THOUGHTS ON THE DAILY DAF
brought to you by Kollel Iyun Hadaf of Har Nof
Rosh Kollel: Rav Mordecai Kornfeld
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KIDUSHIN 32-35 - Ari Kornfeld has generously sponsored the Dafyomi
publications for these Dafim for the benefit of Klal Yisrael.
1) HALACHAH: A SON MORE LEARNED THAN HIS FATHER
OPINIONS: The Gemara questions whether a child must stand up for his father
even if he is more learned than his father. Does he stand up for his father,
and does his father stand up for him? The Gemara does not give a conclusive
answer. What is the Halachah in such a case?
2) WHICH IS GREATER: A SEFER TORAH OR A TALMID CHACHAM
(a) RABEINU CHANANEL, cited by the Ran and Ri ha'Zaken, rules that the son
must stand up for the father, even though the son knows more Torah than the
father. This is also the ruling of the RAMBAM (Hilchos Mamrim 6:4).
The RI HA'ZAKEN explains that the reason Rabeinu Chananel rules this way is
because the Gemara cites a proof from Shmuel that the son should *always*
stand up for the father. Even though the Gemara rejects the proof, we remain
with the simple reading of Shmuel's statement and rule that a son must stand
for his father.
However, the Gemara also cites a Beraisa to prove that the son does *not*
stand for the father when the son is more learned.
The RAN explains that Rabeinu Chananel's ruling relies on the description of
Rebbi Tarfon's conduct in honoring his mother. The Gemara relates that Rebbi
Tarfon put his hands under the feet of his mother for her to walk upon them
(see also TOSFOS 31b, DH Rebbi Tarfon). The Yerushalmi concludes that when
Rebbi Tarfon told the Chachamim what he did, they told him that "you have
not even done half of the Kavod that the Torah requires." Rebbi Tarfon was
certainly a Chacham, and yet the Chachamim told him that he needed to do
more than what he did to fulfill the Mitzvah of honoring his parents. If a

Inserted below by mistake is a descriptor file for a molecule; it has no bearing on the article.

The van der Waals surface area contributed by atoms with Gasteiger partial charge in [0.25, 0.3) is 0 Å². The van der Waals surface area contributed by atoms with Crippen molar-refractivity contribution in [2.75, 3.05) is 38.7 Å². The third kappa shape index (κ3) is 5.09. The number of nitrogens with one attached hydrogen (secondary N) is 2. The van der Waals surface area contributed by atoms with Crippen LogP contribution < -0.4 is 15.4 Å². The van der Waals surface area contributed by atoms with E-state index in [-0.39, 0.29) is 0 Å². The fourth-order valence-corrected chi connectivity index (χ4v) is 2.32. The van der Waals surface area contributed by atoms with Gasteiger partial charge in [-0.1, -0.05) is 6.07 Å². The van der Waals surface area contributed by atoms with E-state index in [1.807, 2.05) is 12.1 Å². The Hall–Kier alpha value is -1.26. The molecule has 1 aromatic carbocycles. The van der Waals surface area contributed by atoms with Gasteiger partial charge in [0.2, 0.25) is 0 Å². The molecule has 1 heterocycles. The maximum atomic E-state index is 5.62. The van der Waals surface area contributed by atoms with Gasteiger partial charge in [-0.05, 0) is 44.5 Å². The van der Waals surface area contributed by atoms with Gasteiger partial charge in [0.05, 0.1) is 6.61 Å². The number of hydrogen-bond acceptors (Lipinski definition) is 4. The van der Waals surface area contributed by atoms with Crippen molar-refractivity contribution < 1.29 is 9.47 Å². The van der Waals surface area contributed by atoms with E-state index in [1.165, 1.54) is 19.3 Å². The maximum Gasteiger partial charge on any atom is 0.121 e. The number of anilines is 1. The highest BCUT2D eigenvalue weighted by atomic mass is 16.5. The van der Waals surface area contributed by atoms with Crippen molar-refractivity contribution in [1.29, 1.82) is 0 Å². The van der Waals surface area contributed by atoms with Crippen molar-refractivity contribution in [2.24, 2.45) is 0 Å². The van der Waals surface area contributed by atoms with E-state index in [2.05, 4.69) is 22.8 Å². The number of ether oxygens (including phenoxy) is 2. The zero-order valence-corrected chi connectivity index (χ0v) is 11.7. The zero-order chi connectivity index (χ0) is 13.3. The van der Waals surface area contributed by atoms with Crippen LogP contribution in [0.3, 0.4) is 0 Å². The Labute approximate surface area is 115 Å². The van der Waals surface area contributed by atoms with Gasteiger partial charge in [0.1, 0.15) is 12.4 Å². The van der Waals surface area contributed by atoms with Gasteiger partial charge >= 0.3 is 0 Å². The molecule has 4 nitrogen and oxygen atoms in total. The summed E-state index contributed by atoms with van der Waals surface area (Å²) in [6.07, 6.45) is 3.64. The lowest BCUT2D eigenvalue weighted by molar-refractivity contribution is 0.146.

child who is more learned that his parent does not have to stand for his
father, then Rebbi Tarfon should not have been required even to do what he
did. Therefore, even though our Gemara does not answer whether the son
should stand for the father, it is clear from the Yerushalmi that the son
should stand for the father, even though the son is a Chacham.
(b) The ROSH here (1:57) rules that the Halachah remains a Safek d'Oraisa,
and therefore both the son and the father should stand up for each other.
The Rosh adds that his Rebbi, the MAHARAM of Rotenburg, after he rose to a
position of great respect, no longer invited his father to come to him nor
went to visit his father, because of the doubt in the Gemara concerning the
obligation for a son who is more learned than his father to stand for his
father. The Maharam might have learned that if the father is supposed to
stand for the son, then it is *prohibited* for the son to stand for the
father. The DARCHEI MOSHE (YD 240:2) asks why the Maharam was not Mochel on
his Kavod, as we know that a Chacham is permitted to be Mochel on his Kavod.
He answers that before his Talmidim, a Chacham should not be Mochel on his
Kavod, since it might lessen his respect in their eyes and they will not
learn well from him. The Maharam was always surrounded by his Talmidim, and
thus he always had to conduct himself in a way which would preserve his
respect in their eyes. Therefore, when in private, the son certainly may
stand for his father who is less learned. The Darchei Moshe adds that if the
father lives in the same town as the son, and all of the Talmidim know that
he is their teacher's father, then it is not disrespectful to the teacher
for him to stand up for his father.
The Gemara learns from a Kal v'Chomer that a person is obligated to stand up
for a Sefer Torah from a Kal v'Chomer. If one must stand up for those who